New European Central Bank (ECB) President Christine Lagarde held her first policy meeting “in an environment of continued global uncertainties” and launched a wide-ranging review of the ECB’s monetary policy strategy which should deliver conclusions by end of 2020.

Such review starts “as our economies are undergoing profound changes (ageing population, low productivity, digitalization), it is the time for a strategy review to ensure we deliver on our mandate in the best interest of Europeans,” said Lagarde.

Also, in line with many people’s aspiration for less pollution and for more environment-friendly economies, the ECB aims to better take into account climate change and could modify its 200 billion euros corporate bonds holdings accordingly.

“Climate change is actually a threat to financial stability, we are (therefore) taking climate change into account in order to improve the way in which we operate at the moment,” stated Lagarde.

Not only the global economy keeps switching from a West-centered to an Asia-Pacific-centered paradigm fueling growing trade imbalances and related tensions over what’s perceived as unfair globalization, Cyceon points out, but increasing discontent over uncontrolled migrations, rising inequalities also poses a central challenge to the ECB’s policy.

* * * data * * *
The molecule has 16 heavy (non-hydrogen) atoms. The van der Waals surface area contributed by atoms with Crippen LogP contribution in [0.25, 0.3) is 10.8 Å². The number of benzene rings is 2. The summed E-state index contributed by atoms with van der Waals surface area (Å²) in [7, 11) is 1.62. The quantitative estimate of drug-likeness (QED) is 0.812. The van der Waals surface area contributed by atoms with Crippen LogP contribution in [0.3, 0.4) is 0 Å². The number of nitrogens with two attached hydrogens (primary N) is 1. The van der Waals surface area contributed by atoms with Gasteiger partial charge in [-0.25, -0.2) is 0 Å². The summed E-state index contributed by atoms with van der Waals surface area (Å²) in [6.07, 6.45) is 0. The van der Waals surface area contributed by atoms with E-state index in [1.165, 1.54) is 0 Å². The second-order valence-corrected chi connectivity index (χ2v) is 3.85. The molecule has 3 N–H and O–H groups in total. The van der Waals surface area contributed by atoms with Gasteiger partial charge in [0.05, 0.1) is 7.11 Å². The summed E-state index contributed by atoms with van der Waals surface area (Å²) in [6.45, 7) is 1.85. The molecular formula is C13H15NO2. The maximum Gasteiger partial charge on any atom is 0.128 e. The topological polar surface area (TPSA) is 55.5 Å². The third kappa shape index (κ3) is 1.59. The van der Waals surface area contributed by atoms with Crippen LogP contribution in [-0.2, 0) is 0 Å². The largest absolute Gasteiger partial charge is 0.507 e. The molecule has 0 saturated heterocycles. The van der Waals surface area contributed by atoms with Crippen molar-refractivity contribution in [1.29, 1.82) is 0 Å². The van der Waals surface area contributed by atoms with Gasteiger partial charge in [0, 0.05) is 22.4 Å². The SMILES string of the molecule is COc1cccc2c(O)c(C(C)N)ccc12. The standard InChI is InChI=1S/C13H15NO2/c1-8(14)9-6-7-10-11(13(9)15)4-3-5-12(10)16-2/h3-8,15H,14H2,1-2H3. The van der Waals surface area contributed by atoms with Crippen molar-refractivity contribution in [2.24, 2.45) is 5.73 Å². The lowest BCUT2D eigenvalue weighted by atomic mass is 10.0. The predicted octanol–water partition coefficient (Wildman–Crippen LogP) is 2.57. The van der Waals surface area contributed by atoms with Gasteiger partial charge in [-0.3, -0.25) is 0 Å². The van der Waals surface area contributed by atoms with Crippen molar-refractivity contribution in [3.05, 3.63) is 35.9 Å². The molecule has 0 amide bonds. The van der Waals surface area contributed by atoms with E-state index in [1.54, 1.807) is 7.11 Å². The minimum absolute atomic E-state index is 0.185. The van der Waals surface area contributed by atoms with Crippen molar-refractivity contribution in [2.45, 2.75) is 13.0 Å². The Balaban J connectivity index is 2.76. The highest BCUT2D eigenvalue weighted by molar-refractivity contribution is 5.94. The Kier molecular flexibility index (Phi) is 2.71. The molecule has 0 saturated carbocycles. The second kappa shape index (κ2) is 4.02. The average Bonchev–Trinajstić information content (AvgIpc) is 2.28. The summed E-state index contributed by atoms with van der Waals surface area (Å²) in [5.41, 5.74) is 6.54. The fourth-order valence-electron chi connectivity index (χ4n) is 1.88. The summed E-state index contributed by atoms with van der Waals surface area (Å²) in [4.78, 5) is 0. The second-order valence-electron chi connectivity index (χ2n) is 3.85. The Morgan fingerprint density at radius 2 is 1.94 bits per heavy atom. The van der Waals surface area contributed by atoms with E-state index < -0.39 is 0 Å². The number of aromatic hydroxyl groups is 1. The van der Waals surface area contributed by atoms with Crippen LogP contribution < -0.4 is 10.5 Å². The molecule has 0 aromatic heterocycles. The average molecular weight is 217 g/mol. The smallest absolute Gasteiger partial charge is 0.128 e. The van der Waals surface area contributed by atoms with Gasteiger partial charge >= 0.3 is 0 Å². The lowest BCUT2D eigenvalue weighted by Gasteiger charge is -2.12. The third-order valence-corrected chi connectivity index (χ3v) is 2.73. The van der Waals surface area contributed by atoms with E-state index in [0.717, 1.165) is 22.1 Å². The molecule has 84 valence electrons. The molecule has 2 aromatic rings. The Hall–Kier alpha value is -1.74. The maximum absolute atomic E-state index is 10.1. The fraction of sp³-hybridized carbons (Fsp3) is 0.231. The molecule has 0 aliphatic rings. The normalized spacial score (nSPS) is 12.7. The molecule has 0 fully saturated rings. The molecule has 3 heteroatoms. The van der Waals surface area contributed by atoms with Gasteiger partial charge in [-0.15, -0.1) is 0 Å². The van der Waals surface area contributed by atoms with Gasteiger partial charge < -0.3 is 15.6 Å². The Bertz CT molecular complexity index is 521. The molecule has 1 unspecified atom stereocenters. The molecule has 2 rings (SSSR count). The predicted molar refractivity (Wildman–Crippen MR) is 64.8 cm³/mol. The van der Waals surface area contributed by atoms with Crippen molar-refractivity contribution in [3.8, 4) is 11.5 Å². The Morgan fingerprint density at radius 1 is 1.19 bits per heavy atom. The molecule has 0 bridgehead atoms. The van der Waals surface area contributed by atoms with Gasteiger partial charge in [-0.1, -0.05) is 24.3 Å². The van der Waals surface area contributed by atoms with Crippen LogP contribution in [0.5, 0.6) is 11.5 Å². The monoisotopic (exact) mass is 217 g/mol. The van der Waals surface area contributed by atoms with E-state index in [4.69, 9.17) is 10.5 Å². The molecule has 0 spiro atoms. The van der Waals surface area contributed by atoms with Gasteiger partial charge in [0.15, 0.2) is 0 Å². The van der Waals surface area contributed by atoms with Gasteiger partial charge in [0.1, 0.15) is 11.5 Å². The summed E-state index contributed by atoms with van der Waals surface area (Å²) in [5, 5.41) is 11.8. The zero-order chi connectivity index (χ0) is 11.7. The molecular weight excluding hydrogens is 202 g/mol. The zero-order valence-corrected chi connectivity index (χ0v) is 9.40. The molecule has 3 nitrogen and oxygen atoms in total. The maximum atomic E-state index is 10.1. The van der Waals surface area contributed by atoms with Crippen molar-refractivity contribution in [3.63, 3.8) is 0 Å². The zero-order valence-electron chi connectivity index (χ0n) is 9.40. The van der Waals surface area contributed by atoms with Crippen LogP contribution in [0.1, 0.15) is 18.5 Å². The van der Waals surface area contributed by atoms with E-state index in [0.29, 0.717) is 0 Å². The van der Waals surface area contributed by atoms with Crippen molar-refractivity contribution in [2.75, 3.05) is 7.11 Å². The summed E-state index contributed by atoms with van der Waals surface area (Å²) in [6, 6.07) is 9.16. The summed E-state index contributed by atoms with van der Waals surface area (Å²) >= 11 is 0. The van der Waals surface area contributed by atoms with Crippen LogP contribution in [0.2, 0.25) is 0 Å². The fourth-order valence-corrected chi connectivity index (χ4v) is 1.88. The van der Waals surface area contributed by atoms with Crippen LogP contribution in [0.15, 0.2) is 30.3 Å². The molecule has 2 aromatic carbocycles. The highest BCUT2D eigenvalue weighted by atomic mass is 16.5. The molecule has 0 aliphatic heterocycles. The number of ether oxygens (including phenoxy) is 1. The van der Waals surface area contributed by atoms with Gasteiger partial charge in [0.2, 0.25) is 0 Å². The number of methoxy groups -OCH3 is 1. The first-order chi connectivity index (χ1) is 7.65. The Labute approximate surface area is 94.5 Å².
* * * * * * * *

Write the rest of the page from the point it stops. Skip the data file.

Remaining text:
Inside the euro area, for instance, Germany’s overwhelming industrial leadership keeps generating negative narratives especially in France and southern Europe where radical movements are thriving.

The euro produced ambivalent results since 2002, and negative effects surpass positive ones within a growing, more politically active than average part of the electorate, Cyceon underlines, the ECB should thus work at better including political developments into its strategic thinking.

Overall, Lagarde said the ECB will continue to work in full respect of its price stability mandate and drew attention by warning markets not to assume ECB policy is “on autopilot”.

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